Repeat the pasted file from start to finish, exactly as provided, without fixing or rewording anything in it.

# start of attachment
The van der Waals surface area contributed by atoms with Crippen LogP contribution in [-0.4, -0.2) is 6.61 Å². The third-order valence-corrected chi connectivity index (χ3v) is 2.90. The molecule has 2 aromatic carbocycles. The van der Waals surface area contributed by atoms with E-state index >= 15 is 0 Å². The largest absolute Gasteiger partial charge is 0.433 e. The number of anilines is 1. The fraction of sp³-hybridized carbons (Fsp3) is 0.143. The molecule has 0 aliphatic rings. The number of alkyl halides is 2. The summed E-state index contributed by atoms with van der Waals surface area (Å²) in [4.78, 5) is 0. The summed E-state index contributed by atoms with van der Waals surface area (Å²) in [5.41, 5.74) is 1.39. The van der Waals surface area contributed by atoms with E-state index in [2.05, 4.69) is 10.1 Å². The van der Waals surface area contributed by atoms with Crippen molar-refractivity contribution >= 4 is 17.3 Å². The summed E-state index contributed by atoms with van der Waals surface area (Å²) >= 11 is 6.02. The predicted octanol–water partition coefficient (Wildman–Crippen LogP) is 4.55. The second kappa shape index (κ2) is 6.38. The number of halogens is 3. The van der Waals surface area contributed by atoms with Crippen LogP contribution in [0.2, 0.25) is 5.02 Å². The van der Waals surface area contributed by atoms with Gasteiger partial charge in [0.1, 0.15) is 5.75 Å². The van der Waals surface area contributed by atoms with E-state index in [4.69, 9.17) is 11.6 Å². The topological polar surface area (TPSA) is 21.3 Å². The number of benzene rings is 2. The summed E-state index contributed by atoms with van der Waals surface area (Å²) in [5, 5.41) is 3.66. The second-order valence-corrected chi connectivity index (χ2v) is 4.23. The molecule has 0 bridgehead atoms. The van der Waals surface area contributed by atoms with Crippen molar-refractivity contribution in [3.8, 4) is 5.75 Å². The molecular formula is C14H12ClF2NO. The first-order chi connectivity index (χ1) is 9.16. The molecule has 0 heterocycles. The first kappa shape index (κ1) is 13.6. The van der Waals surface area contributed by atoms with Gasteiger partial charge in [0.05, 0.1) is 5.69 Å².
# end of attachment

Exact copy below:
The van der Waals surface area contributed by atoms with Crippen LogP contribution in [-0.4, -0.2) is 6.61 Å². The third-order valence-corrected chi connectivity index (χ3v) is 2.90. The molecule has 2 aromatic carbocycles. The van der Waals surface area contributed by atoms with E-state index >= 15 is 0 Å². The largest absolute Gasteiger partial charge is 0.433 e. The number of anilines is 1. The fraction of sp³-hybridized carbons (Fsp3) is 0.143. The molecule has 0 aliphatic rings. The number of alkyl halides is 2. The summed E-state index contributed by atoms with van der Waals surface area (Å²) in [4.78, 5) is 0. The summed E-state index contributed by atoms with van der Waals surface area (Å²) in [5.41, 5.74) is 1.39. The van der Waals surface area contributed by atoms with E-state index in [2.05, 4.69) is 10.1 Å². The van der Waals surface area contributed by atoms with Crippen molar-refractivity contribution >= 4 is 17.3 Å². The summed E-state index contributed by atoms with van der Waals surface area (Å²) >= 11 is 6.02. The predicted octanol–water partition coefficient (Wildman–Crippen LogP) is 4.55. The second kappa shape index (κ2) is 6.38. The number of halogens is 3. The van der Waals surface area contributed by atoms with Crippen LogP contribution in [0.2, 0.25) is 5.02 Å². The van der Waals surface area contributed by atoms with Gasteiger partial charge in [0.1, 0.15) is 5.75 Å². The van der Waals surface area contributed by atoms with E-state index in [4.69, 9.17) is 11.6 Å². The topological polar surface area (TPSA) is 21.3 Å². The number of benzene rings is 2. The summed E-state index contributed by atoms with van der Waals surface area (Å²) in [5, 5.41) is 3.66. The second-order valence-corrected chi connectivity index (χ2v) is 4.23. The molecule has 0 bridgehead atoms. The van der Waals surface area contributed by atoms with Crippen molar-refractivity contribution in [3.8, 4) is 5.75 Å². The molecular formula is C14H12ClF2NO. The first-order chi connectivity index (χ1) is 9.16. The molecule has 0 heterocycles. The first kappa shape index (κ1) is 13.6. The van der Waals surface area contributed by atoms with Gasteiger partial charge in [0.05, 0.1) is 5.69 Å².